Rava QuintetExpectations were high for the twenty-fifth anniversary of this iconic, annual festival. Its slogan: ‘Seriously good music,’ held promise and long-serving Artistic Director Adrian Jackson’s program delivered. There was a good mix of famous overseas names and outstanding locals plus opportunities for blending the two. There have been years when some of the imported headliners were disappointingly unimpressive, especially alongside top class Australian talent, but no such criticism applied in 2014.

Enrico Rava, at 75 years, arguably one of Italy’s best-known jazz musicians, opened the festival Friday night in an inspirational assemblage of students and faculty from Monash University’s School of Music. The sextet of changing personnel played Rava’s compositions led by him in a combination of fiery freedom and rhapsodic romanticism with a Miles-like usage of interstitial space.

Later on Friday the prestigious Australian Art Orchestra, under the directorship of Peter Knight, presented a major work Struttin’ With Some Barbecue, composed and led by Eugene Ball on trumpet. It was a contemporary portrayal of the life and music of Louis Armstrong by 11 performers using conventional instruments, laptop electronics, turntables, and abstract imagery. It didn’t always work perfectly; the story may have been better conveyed by adding a narrator, and less usage of crackly needle noise would have been welcome. But when the musicality of Ball’s panoramic arrangements came together the effect was powerful, as were several emotive vocals from ‘Ngaire’.jeff Tain Watts

Saturday began with Rava leading a quintet of Australians in a program of standards. The trumpeter unleashed wild bursts of high-speed chromatics flying into the upper atmosphere. He used unorthodox sounds and also delivered a mellow sequence of interplay with Mirko Guerini’s fine tenor sax. Rava listens attentively to other’s solos and seemed especially to enjoy the always notable piano work of Paul Grabowsky. They wound up with a joyful rendition of the bop standard Doxy.

Expatriate Australian saxophonist Lisa Parrott now resident in New York played alto with a rich, warm tone, memorably on a bouncy Brazilian Choro piece Un Zero, and also blew baritone sax. Parrott’s finale was Lonely Woman’, a tribute to the late bassist Charlie Haden, given a splendid acoustic bass intro by Cameron Undy.

US multi-award winning drummer Jeff ‘Tain’ Watts appeared on Saturday afternoon in a small group led by his wife, another NY-based, Aussie expatriate Laura Watts, playing the tiny pocket trumpet. Unfortunately she was sometimes off mike, but all eyes were on her husband, one of the most creative and influential drummers in the jazz world. He looked calmly composed as ultra high-speed, strong percussive, punctuating and concise emphasising figures flew from his kit.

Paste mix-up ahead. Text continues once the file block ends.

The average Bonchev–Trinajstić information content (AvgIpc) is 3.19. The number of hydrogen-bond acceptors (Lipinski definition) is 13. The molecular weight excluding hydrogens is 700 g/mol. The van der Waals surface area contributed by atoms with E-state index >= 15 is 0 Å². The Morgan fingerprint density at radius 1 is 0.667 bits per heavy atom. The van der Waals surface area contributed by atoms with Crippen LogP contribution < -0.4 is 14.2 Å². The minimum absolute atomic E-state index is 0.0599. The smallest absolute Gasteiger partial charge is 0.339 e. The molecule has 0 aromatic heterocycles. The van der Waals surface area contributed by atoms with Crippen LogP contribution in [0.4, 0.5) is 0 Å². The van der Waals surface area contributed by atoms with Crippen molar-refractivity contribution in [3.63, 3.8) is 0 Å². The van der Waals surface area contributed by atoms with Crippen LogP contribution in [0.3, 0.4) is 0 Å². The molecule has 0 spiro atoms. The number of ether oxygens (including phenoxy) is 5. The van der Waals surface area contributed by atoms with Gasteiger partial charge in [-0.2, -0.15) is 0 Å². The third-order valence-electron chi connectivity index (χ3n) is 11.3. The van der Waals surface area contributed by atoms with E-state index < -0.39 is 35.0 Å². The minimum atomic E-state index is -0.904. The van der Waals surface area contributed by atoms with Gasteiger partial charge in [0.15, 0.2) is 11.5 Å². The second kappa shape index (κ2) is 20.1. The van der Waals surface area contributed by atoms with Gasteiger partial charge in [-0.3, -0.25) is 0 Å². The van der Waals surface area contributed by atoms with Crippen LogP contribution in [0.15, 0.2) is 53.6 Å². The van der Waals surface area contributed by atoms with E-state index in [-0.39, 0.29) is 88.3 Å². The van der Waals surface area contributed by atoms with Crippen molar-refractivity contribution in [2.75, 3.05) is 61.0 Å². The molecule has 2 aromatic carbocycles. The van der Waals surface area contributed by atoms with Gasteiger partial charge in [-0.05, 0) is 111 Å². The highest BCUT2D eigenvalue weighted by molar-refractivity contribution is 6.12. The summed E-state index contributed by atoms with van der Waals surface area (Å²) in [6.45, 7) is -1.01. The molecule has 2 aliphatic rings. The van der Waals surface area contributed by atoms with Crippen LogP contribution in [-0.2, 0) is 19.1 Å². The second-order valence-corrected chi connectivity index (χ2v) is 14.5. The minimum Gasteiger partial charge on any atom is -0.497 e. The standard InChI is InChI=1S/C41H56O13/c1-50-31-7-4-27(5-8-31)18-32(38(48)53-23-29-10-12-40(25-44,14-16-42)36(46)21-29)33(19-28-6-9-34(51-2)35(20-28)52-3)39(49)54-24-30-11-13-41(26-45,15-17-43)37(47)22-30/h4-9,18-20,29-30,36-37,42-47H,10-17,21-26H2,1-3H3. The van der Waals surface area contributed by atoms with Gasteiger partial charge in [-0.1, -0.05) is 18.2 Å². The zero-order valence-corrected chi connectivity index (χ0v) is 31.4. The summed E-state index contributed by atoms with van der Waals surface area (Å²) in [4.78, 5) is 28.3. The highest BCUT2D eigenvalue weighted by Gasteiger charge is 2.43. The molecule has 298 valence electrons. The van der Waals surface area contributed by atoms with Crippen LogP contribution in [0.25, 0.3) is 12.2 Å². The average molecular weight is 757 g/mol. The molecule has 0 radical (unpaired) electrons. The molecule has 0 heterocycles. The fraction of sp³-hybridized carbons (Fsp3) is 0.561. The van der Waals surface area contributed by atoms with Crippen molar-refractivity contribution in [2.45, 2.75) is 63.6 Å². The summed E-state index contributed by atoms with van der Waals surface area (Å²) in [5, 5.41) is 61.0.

Two guitarists who tied in the 2000 National Jazz Awards, James Muller and Stephen Magnusson, came together this year to present an exhilarating program for jazz guitar. Muller’s high speed and complex lines were offset by Magnusson’s more lyrical approach. National Jazz Awards 2014 winner is guitarist Carl Morgan.

Saturday’s highlight came with Jeff ‘Tain’ Watts’s high-powered quartet in a late night performance featuring Watts’s compositions and a show-stopping version of Monk’s Brilliant Corners featuring saxophonist Troy Roberts from Perth, Cuban pianist Osmany Paredes and Chris Smith on bass. As they worked over Monk’s angular changes tempos were effortlessly alternated to double or triple time as the players pushed each other to unimaginable heights.
Sunday morning began with Sydney trombonist James Greening’s septet Greening From Ear to Ear and its brilliant front line of saxophonists Paul Cutlan and Andrew Robson plus the leader. Greening’s original, Lumpy saw the leader playing an enormous sousaphone accompanied by baritone sax and bass clarinet.

Carl Morgan

Many others deserved descriptions if space permitted: the ‘out there’ trio Drub with virtuosic trumpeter Scott Tinkler; stylish US quartet Spoke; outstanding NZ saxophonist Roger Mannins; Allan Bowne’s quintet with a new 10 part composition The Odyssey; Sam Keevers’s quintet playing Bernie McGann; Mike Nock’s trio plus two, and more.

Sunday night’s closer brought back the Watts quartet to again move tempos from leisurely to fast to frenetic and back again within a few drum shots.

The twenty-fifth edition of ‘Wang’ will be remembered as a monumental program of towering talent and diversity.

Review John McBeath

Top image Enrico Rava by Henry Rasmussen, courtesy of ABCjazz

Steve Hunter (bass), Jeff Tain Watts (drums) and Carl Morgan (guitar) images courtesy of Peter Tea.

For wonderful images of Wangaratta 2014 visit Peter Tea’s Flickr site